If you’re one of those people who thinks couples with differing religious points of view are incapable of maintaining successful relationships — or worse, that the religious-minded are inherently misguided — then let me tell you why you’re probably wrong. My own parents were married for a little more than 20 years and — had Papa Khan not suddenly passed away — would continue to be happily married. Both born and raised in Pakistan, my parents grew up with vastly different experiences and opinions about life, yet they found a kindred spirit in each other and were able to set aside their differences to create a lasting marriage.
They lived a perfectly peaceful life with Mama Khan praying, fasting and being as good a Muslim as she could be while Papa Khan drank, smoked and enjoyed talking to people about why he didn’t like the idea of religion.
Papa Khan spent his youth finding reasons to escape his traditional, religious motherland, eschewing both its traditions and religion at the same time. Mama Khan spent her youth being the dutiful eldest daughter, but maintaining enough of her natural-born feminist spunk to be able to avoid getting married until the spinster-ish age of 22 (as my grandmother truly believes) when she backed out of her arranged marriage to wed my father.
I often wonder whether my parents’ attraction to each other was a simple case of opposites attracting or something more complicated than that. I never got a chance to ask my dad what it was about my mum that he liked enough to want to put a ring on it, and my mum is sometimes almost embarrassed to admit to having romantic affection for my dad. All I do know is that they were vastly different, yet at the core there was a notable similarity in them that I’m eternally grateful for: Tolerance of differences.
Mama Khan has been a practicing Muslim for as long as I can remember and Papa Khan probably hadn’t uttered a surah since his wedding. Yet, they never, ever argued about religion. Ever. In fact, I don’t remember my parents even talking about religion. They lived a perfectly peaceful life with Mama Khan praying, fasting and being as good a Muslim as she could be while Papa Khan drank, smoked and enjoyed talking to people about why he didn’t like the idea of religion.
My brother and I were raised knowing the basics of Islam. Our nightly routine was a healthy alternation between bedtime stories from my dad and lessons in memorizing surahs and kalmay from my mum. We both learned how to prepare ourselves for and perform prayer. We learned the basics: one God and one final Prophet, Muhammad. But when we rushed to share our newfound knowledge with Papa Khan, he listened patiently and challenged us with a simple question: “But how do you know for sure?” Well, that just blew our minds. And so began the start of a lifelong triumph in learning how to think for ourselves as opposed to blindly agreeing with what has been taught. It was also a lesson in tolerance, and that’s a lesson we’ve continued to see examples of from both of our parents our whole lives.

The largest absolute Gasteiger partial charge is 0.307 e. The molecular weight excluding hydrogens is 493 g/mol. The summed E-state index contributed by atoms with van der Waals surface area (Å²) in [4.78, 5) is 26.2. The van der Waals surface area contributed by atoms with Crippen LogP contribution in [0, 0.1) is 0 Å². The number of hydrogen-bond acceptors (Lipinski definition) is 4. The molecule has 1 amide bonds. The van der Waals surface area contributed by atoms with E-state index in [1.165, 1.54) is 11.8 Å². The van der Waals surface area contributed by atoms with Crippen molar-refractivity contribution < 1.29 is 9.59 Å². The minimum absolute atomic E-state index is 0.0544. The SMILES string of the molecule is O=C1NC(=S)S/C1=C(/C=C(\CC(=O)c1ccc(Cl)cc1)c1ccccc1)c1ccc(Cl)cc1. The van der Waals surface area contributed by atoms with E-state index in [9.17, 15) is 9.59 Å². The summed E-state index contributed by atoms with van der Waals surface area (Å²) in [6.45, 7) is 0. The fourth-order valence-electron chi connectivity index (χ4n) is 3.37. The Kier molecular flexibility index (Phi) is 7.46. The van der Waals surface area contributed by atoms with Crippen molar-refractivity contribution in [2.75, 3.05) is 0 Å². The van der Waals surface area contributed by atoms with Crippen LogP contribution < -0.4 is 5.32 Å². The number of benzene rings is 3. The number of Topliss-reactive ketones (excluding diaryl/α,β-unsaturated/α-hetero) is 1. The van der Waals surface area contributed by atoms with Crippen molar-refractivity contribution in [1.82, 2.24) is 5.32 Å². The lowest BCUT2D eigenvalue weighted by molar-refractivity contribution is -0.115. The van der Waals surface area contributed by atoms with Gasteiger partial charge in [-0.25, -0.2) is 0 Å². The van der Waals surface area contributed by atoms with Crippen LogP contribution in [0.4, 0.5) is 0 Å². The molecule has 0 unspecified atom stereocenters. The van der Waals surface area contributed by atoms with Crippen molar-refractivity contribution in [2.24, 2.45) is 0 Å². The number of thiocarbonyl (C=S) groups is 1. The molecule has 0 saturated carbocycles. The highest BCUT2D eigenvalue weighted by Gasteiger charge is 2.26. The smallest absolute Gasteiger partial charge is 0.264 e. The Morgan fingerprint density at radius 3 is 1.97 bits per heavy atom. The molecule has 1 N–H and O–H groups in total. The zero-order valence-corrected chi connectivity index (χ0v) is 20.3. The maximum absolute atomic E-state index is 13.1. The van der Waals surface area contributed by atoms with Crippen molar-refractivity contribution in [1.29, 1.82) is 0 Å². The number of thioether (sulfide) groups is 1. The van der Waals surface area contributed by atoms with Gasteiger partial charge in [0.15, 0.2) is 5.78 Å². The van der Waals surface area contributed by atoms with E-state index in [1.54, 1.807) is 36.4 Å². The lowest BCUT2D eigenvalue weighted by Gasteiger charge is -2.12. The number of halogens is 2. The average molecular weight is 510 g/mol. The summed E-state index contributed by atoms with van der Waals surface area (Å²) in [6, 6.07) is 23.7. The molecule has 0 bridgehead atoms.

Though I was the “good one” in my youth, I’ve developed into someone my mother disapproves of but whom she still supports — not only because I’m her daughter, but also because she will support anyone’s right to be happy with themselves. It’s for this reason that despite believing in creationism, she continues to teach her students all about science and evolution; it’s for this reason that despite the fact that Islamic culture raised her to believe that homosexuality is a sin, she continues to maintain a close circle of homo- and heterosexual friends and enthusiastically attends the pride parade each year. It’s for this reason that she supports me in all my endeavors even though she knows I’m tattooed, not a virgin, and enjoy hard liquor, drugs and cigarettes.
In high school, I considered converting to another religion because I thought Islam was too suffocating. I began researching and comparing my options in religion until I discovered that much of what I found oppressive within Islam wasn’t necessarily the fault of the religion, but the fault of culture. I didn’t hide these newfound opinions and ideas from my parents, but they neither approved nor disapproved of my choices, nor did they try to “set me straight” about why one was better than the other. They simply lent their support and gave me the best answers they could, leaving me to explore my options and trusting me to come to my own conclusions. I maintained an agnostic point of view into university. When my dad passed away in my second year, I suddenly was convinced that there was a God and to this day believe that to be true (my definition of God is a topic for another essay, though). I am more sure than not that should I live to see my golden years, they will find me a practicing Muslim despite my continued indulgence in body art, hard liquor and sex.
I’ve watched Papa Khan live a contented life without faith in some almighty deity and I’ve seen Mama Khan live an equally contented life with unmoving faith in one Almighty deity. I’ve watched my brother live a contented life free from thoughts of any religion at all and I see myself continuing to live a life in which I find comfort in the idea of some omnipotent higher power. The most important thing my parents taught me was to live and let live: that religion isn’t a social event, but a highly private one — that being religious doesn’t automatically mean you’re a good or bad person; that religion is actually very little more than seeking and finding a form of personal peace.
Written by Sarah Khan
Image from Wikimedia Commons